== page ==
2. Different degrees of family involvement.

Currently, my three children live in three different cities and their family input varies. Again, I don’t know what the future holds but what if one of the situations below occurs:

  1. A child becomes estranged from the family
  2. A child becomes my caretaker (I hope this never happens)

Personally, I think that a child’s involvement or lack of involvement in family matters should be a factor in deciding how to divide assets after death. 

If one child ignores the family or fails to engage in family issues, is it fair to allocate this child with an equal weighting of any heritances? I don’t think so.

Cash or Assets

After deciding on an Equal or Fair allocation for my children’s inheritance, the next decision is to decide if I should leave assets or cash.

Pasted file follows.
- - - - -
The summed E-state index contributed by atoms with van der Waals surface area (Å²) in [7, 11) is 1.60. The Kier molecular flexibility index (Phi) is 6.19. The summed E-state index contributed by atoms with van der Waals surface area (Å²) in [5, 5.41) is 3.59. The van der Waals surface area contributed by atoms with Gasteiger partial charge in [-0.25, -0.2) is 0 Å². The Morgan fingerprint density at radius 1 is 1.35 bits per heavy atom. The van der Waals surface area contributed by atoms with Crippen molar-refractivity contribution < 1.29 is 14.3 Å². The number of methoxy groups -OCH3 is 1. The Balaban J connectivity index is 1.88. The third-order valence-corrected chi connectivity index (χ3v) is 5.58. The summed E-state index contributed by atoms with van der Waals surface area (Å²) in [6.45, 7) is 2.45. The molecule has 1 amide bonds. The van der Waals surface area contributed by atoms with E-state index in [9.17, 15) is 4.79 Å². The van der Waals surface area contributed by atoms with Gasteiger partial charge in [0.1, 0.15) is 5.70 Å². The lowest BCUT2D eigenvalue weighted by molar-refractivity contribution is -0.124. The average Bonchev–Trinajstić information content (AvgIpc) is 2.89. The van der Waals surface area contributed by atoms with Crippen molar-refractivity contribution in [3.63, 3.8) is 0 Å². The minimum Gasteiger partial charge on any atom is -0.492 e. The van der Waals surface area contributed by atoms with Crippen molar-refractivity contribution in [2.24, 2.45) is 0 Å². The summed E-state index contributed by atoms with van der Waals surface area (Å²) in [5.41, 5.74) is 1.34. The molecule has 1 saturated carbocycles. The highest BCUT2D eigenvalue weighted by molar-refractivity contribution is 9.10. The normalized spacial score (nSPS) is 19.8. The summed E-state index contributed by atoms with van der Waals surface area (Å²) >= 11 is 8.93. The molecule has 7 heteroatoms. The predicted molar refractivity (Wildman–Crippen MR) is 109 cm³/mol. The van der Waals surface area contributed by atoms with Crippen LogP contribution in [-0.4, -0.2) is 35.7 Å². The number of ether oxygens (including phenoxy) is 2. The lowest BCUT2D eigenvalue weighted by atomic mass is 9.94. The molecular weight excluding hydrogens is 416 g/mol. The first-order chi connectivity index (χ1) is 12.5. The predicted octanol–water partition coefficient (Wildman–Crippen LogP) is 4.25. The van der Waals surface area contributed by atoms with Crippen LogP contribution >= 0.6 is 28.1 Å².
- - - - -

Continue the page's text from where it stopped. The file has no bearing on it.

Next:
For example, some families leave the cottage to one child and the family home/a stock portfolio to the others. Even if the family home/stock portfolio and cottage have equal values, I don’t like this approach and prefer leaving children cash.

As a long term investor, I appreciate that assets grow at different speeds. This causes me to worry that one child’s inherited assets may grow faster than the assets given to his/her sibling, causing conflict and resentment among the siblings

As I get older (and hopefully wiser), I’ll convert my assets to liquid investments and instruct my executor to distribute cash and not assets to my beneficiaries. The kids may proceed as they wish with their portion of the cash and hopefully, they will all be very successful long term investors.

Communicate, Communicate, Communicate!

I’m leaning toward treating my children according to their needs (not equally) and I’m prepared to communicate the “why” behind my choices during my lifetime (not after I’m deceased).

From my experience as a financial planner, many parents refuse to share their dying wishes with their children before their death. I think this may be the biggest estate planning error anyone can make.

If I change my Will, I plan to hold a family meeting so my Will may be read, and the kids have an opportunity to ask questions.